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The Times: Kazakh authorities may buy back shares on LSE of banks hit by squeeze

October 13, 2007
James Rossiter in Astana

Kazakhstan may buy back shares in some of its largest national companies listed on the London Stock Exchange, including Kazcommertsbank and Alliance Bank, as the country grapples with a financial crisis.

President Nazarbayev said yesterday that he had ordered his Government to consider intervening directly in international markets and he has instructed Kazakh authorities to offer $4 billion of emergency funding to the country’s banks that have been crippled by the global credit squeeze.

Kazcommertsbank, the country’s largest bank, and Alliance Bank, its third-largest, are the most likely to have shares snapped up either by the Government or by the Kaznaya fund, a state-owned investment vehicle.

Shares in Kazcommertsbank and in Alliance have fallen since mid-August, when the global freeze on short-term interbank lending set in. Kazakh banks had become heavily reliant on short-term funding and have run into difficulties as overseas lenders have pulled the plug on them over the past two months.

Industry sources in Astana, the republic’s capital, said that Kazcommertsbank was looking to tap into $500 million of emergency funding from private sources before the Government’s emergency funding is made ready. Karim Masimov, the Prime Minister, said: “Next week there will be a new draft for amending the budget, [with government funding] ready for two weeks’ time.”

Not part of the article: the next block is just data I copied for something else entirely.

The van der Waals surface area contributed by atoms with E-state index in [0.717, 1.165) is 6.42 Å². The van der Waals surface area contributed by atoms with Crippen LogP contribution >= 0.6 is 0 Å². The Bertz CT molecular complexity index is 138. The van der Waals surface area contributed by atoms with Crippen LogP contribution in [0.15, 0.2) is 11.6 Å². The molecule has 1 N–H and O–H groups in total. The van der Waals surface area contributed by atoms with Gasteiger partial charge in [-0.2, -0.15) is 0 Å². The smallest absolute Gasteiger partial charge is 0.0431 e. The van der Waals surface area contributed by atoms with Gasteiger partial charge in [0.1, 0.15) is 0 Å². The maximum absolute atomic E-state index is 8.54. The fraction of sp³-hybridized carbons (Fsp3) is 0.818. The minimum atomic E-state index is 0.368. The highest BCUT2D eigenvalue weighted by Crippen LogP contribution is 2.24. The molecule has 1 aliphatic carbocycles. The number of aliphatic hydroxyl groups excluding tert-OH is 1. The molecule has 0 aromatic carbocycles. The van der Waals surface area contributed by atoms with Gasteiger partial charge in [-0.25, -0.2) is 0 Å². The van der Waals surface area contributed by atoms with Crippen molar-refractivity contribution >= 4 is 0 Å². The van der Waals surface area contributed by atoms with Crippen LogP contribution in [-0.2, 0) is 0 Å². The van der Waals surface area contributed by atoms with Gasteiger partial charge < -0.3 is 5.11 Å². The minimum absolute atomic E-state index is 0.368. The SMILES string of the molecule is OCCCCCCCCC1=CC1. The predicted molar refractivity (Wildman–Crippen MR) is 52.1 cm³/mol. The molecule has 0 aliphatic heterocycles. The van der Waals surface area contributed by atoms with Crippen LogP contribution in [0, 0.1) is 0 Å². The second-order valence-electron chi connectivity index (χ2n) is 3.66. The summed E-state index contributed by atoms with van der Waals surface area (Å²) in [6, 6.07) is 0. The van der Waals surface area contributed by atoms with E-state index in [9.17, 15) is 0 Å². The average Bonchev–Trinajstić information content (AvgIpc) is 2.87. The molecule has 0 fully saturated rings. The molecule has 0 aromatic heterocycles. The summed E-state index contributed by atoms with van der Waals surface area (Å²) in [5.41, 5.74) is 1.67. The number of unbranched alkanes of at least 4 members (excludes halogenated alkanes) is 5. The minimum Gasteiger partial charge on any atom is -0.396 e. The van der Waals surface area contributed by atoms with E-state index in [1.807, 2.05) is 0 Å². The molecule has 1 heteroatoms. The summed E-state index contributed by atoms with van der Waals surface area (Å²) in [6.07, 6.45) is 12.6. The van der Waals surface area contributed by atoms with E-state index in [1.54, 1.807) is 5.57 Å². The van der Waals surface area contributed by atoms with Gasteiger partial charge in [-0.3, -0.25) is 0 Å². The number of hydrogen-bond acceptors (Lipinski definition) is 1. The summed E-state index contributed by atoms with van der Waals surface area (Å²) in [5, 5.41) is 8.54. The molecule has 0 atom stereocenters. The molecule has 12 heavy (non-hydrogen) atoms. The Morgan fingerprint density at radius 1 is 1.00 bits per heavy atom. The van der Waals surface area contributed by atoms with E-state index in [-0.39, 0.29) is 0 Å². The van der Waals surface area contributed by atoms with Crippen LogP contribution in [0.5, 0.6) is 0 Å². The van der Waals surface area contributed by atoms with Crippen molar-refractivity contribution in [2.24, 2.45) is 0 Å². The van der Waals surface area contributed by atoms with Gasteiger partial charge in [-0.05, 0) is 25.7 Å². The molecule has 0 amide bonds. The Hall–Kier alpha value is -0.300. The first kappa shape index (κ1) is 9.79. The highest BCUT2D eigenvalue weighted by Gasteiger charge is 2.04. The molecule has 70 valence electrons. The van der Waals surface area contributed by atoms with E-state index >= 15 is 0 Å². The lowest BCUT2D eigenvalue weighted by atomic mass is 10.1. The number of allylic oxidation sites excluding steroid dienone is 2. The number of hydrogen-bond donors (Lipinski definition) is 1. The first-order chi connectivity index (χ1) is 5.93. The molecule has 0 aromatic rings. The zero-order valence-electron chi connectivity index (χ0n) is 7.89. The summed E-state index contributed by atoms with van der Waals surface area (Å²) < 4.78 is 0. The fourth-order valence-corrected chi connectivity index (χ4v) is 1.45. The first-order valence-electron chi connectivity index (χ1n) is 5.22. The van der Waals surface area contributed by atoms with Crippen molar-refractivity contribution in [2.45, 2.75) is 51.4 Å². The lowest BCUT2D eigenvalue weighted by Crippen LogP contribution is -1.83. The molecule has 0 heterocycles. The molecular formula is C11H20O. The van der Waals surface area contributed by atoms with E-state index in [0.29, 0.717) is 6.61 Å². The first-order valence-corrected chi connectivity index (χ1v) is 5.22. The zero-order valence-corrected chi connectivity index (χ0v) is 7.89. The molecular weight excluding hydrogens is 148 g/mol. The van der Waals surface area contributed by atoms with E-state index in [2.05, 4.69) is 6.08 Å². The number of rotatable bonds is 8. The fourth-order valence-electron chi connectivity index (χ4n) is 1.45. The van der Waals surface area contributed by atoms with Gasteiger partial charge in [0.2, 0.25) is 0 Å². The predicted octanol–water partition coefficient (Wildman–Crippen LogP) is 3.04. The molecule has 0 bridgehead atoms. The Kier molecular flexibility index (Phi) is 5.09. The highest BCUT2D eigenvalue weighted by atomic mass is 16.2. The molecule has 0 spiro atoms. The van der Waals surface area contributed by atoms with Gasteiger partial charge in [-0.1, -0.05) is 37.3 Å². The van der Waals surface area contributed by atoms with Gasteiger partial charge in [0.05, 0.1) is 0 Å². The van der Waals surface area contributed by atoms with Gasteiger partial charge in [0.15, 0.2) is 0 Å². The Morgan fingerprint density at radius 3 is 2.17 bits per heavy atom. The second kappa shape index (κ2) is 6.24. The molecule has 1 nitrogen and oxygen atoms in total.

Alliance, which raised $700 million in July by selling a 20 per cent stake on the London Stock Exchange, gave warning this week that it would breach its loan covenants if its customers continued a run on the bank that led to the withdrawal of £110 million, or 10 per cent of its deposits, in July and August.

Other Kazakh banks with securities listed on the LSE include Halyk Bank, Kazakhmys, the FTSE 100 mining group, and KazMunaiGas Exploration and Production, part of the state-owned energy firm KazMunaiGas. This week Standard & Poor, the rating agency, cut Kazakhstan’s sovereign rating to BBB-, the lowest investment grade.

Trouble in the financial markets coincided with Kazakhstan admitting yesterday that it was cutting its long-term oil production forecast by 13 per cent to 130 million tonnes per day by 2015. The reduction comes after an international row over the production of its massive Kashagan oilfield in the Caspian sea. The cut removes 400,000 barrels per day from global supply estimates. Mr Masimov laid the blame for the Government’s decision at the feet of an international consortium, led by Eni, of Italy, and including Royal Dutch Shell.

The consortium was due to start producing oil from the Kashagan site next year, but this summer that was put back to 2010, while the production budget has ballooned. Mr Masimov said: “This is all Kashagan. They [Eni] delayed production from 2008 to 2010. Of course we are making adjustments.”

The Government halted work on the site in August citing environmental concerns and since then has threatened to impose a penalty on the consortium, which, sources said, could be as high as $10 billion. “How much this figure is is a commercial negotiation, but you will hear the news after October 22,” he said.

There are fears that the Kazakh Government may also force Eni to sell part of its holding to KazMunaiGas, owner of 8.3 per cent of the consortium. Other members of the consortium include ExxonMobil, Total, ConocoPhillips and Inpex. and its sister non-profit websites,,,,,, and are owned by John Donovan. There is also a Wikipedia feature.

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